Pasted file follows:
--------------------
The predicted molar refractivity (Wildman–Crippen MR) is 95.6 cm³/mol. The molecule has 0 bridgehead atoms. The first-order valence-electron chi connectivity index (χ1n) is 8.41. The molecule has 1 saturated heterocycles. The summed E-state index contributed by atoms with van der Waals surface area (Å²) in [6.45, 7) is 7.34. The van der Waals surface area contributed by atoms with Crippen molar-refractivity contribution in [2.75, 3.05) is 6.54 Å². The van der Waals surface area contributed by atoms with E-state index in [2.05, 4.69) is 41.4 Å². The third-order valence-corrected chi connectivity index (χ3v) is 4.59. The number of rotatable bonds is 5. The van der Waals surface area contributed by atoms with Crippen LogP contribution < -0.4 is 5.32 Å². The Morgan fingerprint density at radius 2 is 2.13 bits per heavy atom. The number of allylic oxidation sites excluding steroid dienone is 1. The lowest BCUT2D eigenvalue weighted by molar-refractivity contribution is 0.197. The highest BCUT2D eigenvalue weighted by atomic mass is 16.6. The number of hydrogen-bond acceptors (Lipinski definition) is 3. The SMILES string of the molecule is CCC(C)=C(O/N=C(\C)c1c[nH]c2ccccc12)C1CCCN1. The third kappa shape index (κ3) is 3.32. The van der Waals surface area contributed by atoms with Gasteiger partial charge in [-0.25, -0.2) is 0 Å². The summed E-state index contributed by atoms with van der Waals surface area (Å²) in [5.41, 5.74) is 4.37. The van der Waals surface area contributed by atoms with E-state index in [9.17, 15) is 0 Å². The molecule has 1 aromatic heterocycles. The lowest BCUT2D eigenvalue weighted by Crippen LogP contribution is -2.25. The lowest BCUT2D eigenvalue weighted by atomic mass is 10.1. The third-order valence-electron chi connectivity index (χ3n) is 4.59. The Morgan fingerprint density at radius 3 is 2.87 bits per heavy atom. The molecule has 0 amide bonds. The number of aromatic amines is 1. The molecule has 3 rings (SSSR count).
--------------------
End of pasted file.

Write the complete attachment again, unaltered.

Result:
The predicted molar refractivity (Wildman–Crippen MR) is 95.6 cm³/mol. The molecule has 0 bridgehead atoms. The first-order valence-electron chi connectivity index (χ1n) is 8.41. The molecule has 1 saturated heterocycles. The summed E-state index contributed by atoms with van der Waals surface area (Å²) in [6.45, 7) is 7.34. The van der Waals surface area contributed by atoms with Crippen molar-refractivity contribution in [2.75, 3.05) is 6.54 Å². The van der Waals surface area contributed by atoms with E-state index in [2.05, 4.69) is 41.4 Å². The third-order valence-corrected chi connectivity index (χ3v) is 4.59. The number of rotatable bonds is 5. The van der Waals surface area contributed by atoms with Crippen LogP contribution < -0.4 is 5.32 Å². The Morgan fingerprint density at radius 2 is 2.13 bits per heavy atom. The number of allylic oxidation sites excluding steroid dienone is 1. The lowest BCUT2D eigenvalue weighted by molar-refractivity contribution is 0.197. The highest BCUT2D eigenvalue weighted by atomic mass is 16.6. The number of hydrogen-bond acceptors (Lipinski definition) is 3. The SMILES string of the molecule is CCC(C)=C(O/N=C(\C)c1c[nH]c2ccccc12)C1CCCN1. The third kappa shape index (κ3) is 3.32. The van der Waals surface area contributed by atoms with Gasteiger partial charge in [-0.25, -0.2) is 0 Å². The summed E-state index contributed by atoms with van der Waals surface area (Å²) in [5.41, 5.74) is 4.37. The van der Waals surface area contributed by atoms with E-state index in [9.17, 15) is 0 Å². The molecule has 1 aromatic heterocycles. The lowest BCUT2D eigenvalue weighted by Crippen LogP contribution is -2.25. The lowest BCUT2D eigenvalue weighted by atomic mass is 10.1. The third-order valence-electron chi connectivity index (χ3n) is 4.59. The Morgan fingerprint density at radius 3 is 2.87 bits per heavy atom. The molecule has 0 amide bonds. The number of aromatic amines is 1. The molecule has 3 rings (SSSR count).